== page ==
For centuries, communities across Africa have used folk tales to

Share knowledge, both past and present

To educate audiences of all ages

To entertain families, friends and entire neighborhoods


However, the age-old tradition of oral storytelling is on the decline. Rapid urbanisation, the breakdown of the extended family, technology and so on have altered our social fabric. Whilst our daily lives are still peppered with snippets of remembered words of wisdom and proverbs, the reality is that a new generation of Africans have never had the pleasure of listening to a story being told by a storyteller.


Story, Story! Story Come! is a contribution to larger efforts to revive storytelling in Africa and beyond. Through a global online contest, Positively African invited African writers, wherever they lived and whatever their age, to write a folktale – either based on an old one, or newly imagined. The challenge was to develop new narratives that speak to issues that are fundamental to Africa’s development in a way that is unconventional but true to our past traditions of folktale and oral storytelling.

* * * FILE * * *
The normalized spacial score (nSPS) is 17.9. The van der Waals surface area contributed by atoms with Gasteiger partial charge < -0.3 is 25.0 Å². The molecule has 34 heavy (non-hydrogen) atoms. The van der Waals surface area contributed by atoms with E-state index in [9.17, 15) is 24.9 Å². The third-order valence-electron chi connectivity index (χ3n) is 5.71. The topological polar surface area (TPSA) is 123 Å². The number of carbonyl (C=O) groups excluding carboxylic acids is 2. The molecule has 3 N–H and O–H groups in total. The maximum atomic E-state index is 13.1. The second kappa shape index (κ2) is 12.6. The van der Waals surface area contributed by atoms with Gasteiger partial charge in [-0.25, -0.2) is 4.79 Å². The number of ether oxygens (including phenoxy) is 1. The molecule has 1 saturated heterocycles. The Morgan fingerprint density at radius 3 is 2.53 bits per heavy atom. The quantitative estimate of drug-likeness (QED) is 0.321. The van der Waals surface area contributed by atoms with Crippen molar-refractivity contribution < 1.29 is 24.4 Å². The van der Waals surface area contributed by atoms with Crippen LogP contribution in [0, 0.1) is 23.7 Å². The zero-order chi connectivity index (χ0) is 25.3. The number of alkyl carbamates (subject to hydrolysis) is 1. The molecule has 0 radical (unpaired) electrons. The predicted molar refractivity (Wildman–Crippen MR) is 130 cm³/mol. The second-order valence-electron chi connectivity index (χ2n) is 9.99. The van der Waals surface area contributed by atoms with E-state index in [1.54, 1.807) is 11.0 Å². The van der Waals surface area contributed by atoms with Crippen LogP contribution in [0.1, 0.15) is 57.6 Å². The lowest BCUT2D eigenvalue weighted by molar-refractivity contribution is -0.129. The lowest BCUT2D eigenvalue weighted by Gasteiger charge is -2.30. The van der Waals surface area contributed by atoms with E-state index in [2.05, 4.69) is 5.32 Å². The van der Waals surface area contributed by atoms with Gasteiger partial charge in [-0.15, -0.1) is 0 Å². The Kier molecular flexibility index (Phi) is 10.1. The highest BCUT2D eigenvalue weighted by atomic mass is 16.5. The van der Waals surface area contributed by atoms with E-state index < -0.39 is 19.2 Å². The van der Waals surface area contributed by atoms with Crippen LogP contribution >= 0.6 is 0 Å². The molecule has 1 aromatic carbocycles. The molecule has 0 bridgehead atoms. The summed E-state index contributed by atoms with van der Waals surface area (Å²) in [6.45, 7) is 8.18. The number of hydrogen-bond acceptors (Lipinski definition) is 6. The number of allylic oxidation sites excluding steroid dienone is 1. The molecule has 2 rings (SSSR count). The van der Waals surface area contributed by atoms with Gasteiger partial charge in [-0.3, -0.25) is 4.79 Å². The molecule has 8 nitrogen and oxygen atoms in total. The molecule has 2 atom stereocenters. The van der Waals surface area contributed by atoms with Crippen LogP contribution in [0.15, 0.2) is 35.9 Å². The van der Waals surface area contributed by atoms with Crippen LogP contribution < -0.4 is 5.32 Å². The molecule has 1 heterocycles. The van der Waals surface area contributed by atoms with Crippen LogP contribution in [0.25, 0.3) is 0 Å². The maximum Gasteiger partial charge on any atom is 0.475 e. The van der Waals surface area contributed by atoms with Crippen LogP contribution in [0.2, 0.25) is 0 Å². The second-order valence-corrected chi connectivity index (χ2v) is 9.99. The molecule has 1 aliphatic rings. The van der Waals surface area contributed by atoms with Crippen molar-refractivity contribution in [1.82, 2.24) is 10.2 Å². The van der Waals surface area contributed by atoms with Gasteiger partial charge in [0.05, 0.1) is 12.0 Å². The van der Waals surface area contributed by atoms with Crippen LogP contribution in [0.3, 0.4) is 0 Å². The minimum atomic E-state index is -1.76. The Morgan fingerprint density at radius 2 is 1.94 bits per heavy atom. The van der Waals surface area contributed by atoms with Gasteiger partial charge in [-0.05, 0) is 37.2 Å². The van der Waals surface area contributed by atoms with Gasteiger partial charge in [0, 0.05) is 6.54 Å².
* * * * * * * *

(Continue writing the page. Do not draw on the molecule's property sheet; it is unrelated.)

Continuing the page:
The stories needed to contain life lessons that are relevant for both young and old, however writers were invited to be as inventive and disruptive as they wished in terms of theme, form, language, characters, imagery and context.


The ten winning stories are refreshingly imaginative and tackle a mix of issues. We criss-cross from South Sudan to South Africa, Mali, Niger, Nigeria, Ghana, Kenya and Zambia. Some stories offer valuable moral lessons on greed and pride; others celebrate bravery, perseverance and friendship. One story takes us to a real archaeological site in Niger where a young girl imagines the future. In another, African water spirits share a world with a Beyoncé-obsessed teen that is taught a big lesson in humility. We have also included two additional stories, one by author and publishing partner Zukiswa Wanner and another by the editor of the anthology, Maïmouna Jallow. One thing that they all have in common is that they speak to issues we face globally today, from an African perspective.

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